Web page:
Who’s going to be the first three-time absolute world champion? That’s what GRACIEMAG.com has been asking readers ever since Xande Ribeiro confirmed on Twitter that he’ll be at the toughest championship in the world.
Xande? Current champion Roger? Ronaldo Jacaré and Pé de Pano, who are now MMA fighters?
We passed the question on to our special reader, himself a two-time champion (1999/2000), Rodrigo “Comprido” Medeiros. Could he be up to the task?
Rodrigo backtracks, and places his bets, indicating that, should he participate, he’ll just be sticking to his motto, “what’s important is to compete.”
“I’m here in New Zealand to inaugurate Brasa NZ, headed by a student of ours from BJJ Camp, Keatha Banan,” begins Comprido, via email.
Xande wins by success rate, Roger by consistency. And I win the dispute of who is the most handsome” Rodrigo Comprido
“Aside from that, I’m working hard with my students in Florida who are going to the Worlds, and with both Brock and Mike Rusow, who faces Todd Duffee at UFC 114,” he says.
“I’m sending a bunch to the Worlds in June, and there are about three I have faith will win, aside from Felipe Costa, my old black belt who is always at the head of the pack,” he wagers.
I ask what chance he feels Felipe has to overcome the current roosterweight champion, Bruno Malfacine.
“I’ve known Bruno’s game a long time, since he and Felipe have fought on four occasions in the past, and it’s tied at 2 to 2. Malfacine has also beaten Caio Terra, who is also my student. He’s a tough kid with a lot of competition trickery, a quick game and he positions himself well. I helped Felipe put together a strategy to stifle his game, and I have faith in Felipe winning.”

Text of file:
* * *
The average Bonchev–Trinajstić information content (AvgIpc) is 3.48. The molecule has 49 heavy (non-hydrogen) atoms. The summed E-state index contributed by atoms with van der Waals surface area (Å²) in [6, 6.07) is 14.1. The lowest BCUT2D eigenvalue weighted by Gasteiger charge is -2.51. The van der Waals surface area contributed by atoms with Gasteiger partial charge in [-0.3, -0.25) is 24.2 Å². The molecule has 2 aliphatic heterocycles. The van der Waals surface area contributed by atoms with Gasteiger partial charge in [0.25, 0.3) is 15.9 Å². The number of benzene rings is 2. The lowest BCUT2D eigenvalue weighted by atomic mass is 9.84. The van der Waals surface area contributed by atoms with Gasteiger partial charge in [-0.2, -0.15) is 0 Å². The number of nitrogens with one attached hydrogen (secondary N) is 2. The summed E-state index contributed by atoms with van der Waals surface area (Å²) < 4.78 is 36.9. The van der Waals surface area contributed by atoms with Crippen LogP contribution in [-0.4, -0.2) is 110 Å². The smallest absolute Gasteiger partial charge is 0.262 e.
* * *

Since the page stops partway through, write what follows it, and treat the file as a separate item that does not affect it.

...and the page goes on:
Nice, nice. And what will the absolute in the Long Beach Pyramid be like?
“Roger constantly makes it to the final. But there are several tough guys besides Xande. Romulo, Braga Neto, Braulio, Demente, Cavaca, Telles… I feel this year we’ll have some great surprises at the Worlds, but not in the absolute; my money’s on Xande vs Roger,” he says, later adding:
“Obviously, the one who’s better on the day takes it. It’s hard to predict. Roger is always a favorite, but Xande always has a strategy for the final. If the criteria is consistency and number of finals, Roger takes it; if it’s success rate, it’ll be Xande. But if it’s who is the handsomest, I win hands down! (Laughs),” he jokes.
Comprido says he can’t comment on Brock Lesnar’s Jiu-Jitsu training in his preparations for UFC 116, on July 3, but he didn’t skirt giving his analysis of the giant champion’s opponent, challenger Shane Carwin.
“All I can say about Brock is that he’s in great shape and will have a good showing. I think Carwin is a great fighter, who is used to winning his fights quickly. He’s beaten good really good Jiu-Jitsu guys and is held in high regard. He’ll certainly be a tough opponent, but even so I can see some weaknesses in his game. It’ll be a battle that can’t be missed, two of the heaviest hands in the UFC, and that’s not marketing. One is undefeated, the other doesn’t even consider the possibility of losing his belt. I think it will be one of the greatest battles in the UFC,” he concludes, in grand style.